It's a typical day at a Head Start center near downtown New Haven, Conn., and restless 3- and 4-year-olds squirm and bounce on a colorful shaggy rug vying for their teacher's attention. Down the hallway several women make their way to a parenting class, stopping to marvel at a 4-month-old baby.
What you don't see, says the center's Keith Young, is men, fathers.
"Head Start is not just about the child going to school, not just about the child. It's about the whole family and that male is a part of that, so let's put them back in the picture and see what happens," Young says.
Young is the center's male involvement coordinator and community outreach partner liaison, a complicated title for a man with a simple message about fathers.
"We want to be nurturers," he says.
The center has embarked on an effort to bring fathers back into the picture to help raise their children. And Young works tirelessly to find absent fathers and bring them to parenting classes at centers like this one.
"We're meeting men on all different levels. We're meeting men that don't have jobs; we're meeting men who might have been kicked out of the house or might have caused some kind of crime, domestic, whatever. The thing is, when they come in are we asking them, 'How can we get you involved?' " Young says.
But why would anyone want these men involved, especially if they've been kicked out of their home or been abusive?
"It's very hard to know how and when to allow that individual who's ripped your heart and soul apart into the lives of your children," says Susan Chorley, who has worked with battered women and was once a victim herself. She is ambivalent about men with a history of abuse reconnecting with their children.
And yet, Chorley concedes the research shows kids lose out when they have no contact with their fathers.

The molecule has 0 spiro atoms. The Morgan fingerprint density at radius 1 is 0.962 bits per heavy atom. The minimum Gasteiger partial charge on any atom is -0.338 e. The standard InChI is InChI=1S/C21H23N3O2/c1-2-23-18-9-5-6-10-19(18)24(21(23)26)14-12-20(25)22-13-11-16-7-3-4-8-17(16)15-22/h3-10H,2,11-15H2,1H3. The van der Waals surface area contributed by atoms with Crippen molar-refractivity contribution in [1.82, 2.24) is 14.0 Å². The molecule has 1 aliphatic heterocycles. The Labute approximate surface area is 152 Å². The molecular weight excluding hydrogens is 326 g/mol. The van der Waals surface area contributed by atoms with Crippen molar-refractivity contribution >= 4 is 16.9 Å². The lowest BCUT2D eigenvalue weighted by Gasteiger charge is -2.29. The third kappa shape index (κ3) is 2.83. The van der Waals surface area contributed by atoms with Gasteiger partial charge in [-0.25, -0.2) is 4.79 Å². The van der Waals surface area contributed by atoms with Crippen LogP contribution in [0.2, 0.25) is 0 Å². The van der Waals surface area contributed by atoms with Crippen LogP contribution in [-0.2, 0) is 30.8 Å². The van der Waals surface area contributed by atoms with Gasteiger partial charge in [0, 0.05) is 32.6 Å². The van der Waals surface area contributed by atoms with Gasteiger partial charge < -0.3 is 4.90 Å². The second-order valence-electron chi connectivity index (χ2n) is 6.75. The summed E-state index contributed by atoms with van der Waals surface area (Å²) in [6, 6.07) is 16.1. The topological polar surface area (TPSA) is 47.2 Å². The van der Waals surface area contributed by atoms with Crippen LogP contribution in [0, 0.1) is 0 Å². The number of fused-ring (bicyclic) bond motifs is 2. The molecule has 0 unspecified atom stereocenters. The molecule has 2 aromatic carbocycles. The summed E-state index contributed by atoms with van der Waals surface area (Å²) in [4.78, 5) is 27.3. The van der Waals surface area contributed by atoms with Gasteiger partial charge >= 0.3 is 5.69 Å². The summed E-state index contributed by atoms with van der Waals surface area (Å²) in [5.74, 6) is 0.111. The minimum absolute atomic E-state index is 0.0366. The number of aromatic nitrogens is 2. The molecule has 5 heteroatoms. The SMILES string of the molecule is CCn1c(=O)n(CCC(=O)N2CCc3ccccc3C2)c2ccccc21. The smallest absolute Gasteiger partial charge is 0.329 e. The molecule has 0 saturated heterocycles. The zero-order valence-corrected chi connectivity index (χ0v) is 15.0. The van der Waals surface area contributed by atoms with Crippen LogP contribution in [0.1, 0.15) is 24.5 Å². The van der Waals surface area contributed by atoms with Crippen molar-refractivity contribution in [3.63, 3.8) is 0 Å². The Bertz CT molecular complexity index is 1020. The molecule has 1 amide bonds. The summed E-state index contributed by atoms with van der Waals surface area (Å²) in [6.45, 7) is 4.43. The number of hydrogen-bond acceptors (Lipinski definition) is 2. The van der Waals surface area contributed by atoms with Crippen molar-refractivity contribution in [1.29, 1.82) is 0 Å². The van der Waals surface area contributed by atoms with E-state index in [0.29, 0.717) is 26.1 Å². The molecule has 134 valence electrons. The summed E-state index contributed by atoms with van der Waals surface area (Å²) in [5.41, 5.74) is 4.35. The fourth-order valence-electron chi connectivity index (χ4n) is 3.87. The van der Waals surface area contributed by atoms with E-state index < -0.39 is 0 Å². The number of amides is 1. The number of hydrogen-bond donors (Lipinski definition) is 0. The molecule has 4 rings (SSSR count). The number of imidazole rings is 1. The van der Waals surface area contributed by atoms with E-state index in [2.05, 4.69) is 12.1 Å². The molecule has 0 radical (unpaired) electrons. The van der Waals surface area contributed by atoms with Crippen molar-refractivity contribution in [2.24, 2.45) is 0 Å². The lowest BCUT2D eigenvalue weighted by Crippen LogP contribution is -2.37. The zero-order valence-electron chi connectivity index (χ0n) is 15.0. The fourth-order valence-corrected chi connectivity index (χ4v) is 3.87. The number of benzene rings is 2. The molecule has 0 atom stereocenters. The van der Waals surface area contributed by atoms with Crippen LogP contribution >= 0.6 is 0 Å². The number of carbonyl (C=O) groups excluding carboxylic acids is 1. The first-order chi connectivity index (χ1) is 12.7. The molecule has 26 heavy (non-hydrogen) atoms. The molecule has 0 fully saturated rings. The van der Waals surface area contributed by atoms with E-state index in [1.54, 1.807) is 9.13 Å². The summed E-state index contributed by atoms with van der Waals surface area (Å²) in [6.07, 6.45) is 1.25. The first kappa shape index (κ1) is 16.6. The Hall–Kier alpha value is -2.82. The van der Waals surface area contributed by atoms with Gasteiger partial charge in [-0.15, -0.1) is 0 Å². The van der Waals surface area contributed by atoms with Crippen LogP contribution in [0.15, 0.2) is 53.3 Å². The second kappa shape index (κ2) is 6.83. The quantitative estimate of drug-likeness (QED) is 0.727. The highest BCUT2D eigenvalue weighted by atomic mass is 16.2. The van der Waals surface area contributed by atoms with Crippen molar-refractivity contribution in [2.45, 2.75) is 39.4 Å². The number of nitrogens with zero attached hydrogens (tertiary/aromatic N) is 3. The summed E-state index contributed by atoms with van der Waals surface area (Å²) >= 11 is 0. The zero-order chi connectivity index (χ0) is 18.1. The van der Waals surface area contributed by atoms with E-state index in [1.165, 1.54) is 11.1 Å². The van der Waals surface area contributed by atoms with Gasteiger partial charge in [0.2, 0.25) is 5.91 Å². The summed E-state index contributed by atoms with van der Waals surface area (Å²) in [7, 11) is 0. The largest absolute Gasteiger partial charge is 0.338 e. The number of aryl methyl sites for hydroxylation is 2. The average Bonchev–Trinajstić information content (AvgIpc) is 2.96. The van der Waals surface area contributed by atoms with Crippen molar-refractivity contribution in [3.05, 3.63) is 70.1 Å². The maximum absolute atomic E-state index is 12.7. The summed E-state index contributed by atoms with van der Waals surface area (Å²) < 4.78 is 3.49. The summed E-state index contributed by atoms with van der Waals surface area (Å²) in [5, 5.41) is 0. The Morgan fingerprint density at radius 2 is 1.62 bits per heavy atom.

"We see it a lot with the boys in our shelter who are really yearning for a male role model, a male relationship, and if their father is not there for whatever reason and can't be there, you can see the heartbreak," she says.
Young believes deeply that even men with troubled lives can find redemption by connecting with their children. That's what his weekly meetings with the fathers in his program are all about.
Caleb Davis, a tall, soft-spoken man in his mid-30s, is raising his 4-year-old daughter on his own. "It's hard being a single father, raising a daughter and not given that much credit. I have to fight for my rights and coming here talking to Keith helped me deal with that," Davis says.
But for some men, says Young, fatherhood is one big question mark.
"I had one guy say to me, 'I don't know what it is to be a father.' He never had a father in his life. He spent a good portion of his life in prison, and he came out and now he's ready for this child and he didn't know how to be a father," Young says.
Across the table, a stocky older man with a black beanie and gold crucifix necklace nods in agreement. Rickie Knox comes to Head Start almost every day to be with his two grandchildren. He says it has helped him make up for his mistakes as a father.
"My son is 31. He's a grown man. We were never really close, but this program has allowed me to become closer to my son," Knox says.
Knox's only son is in prison for drugs and weapons possession. Knox takes his grandchildren to visit their dad at least once a month. He says his son now realizes how much he needs his children and how much they need him.
Experts say reconnecting absent fathers with their kids is a good thing as long as mothers have a say, too. Fernando Mederos has studied domestic violence and the role of fathers for the past 30 years.
"We need to be sensitive and aware of that. It doesn't mean that because we want to work with fathers, you'll roll out a red carpet for all fathers," Mederos says. "I think what we owe these women is to say to them, 'What are your concerns about him and is there any way having him involved with your kids in a safe way, even in a helpful way, to you?' "
Young says that's the whole point — to reconcile fathers with their families for the sake of the children.
"Dads do care. We just have to look deep enough," Young says.
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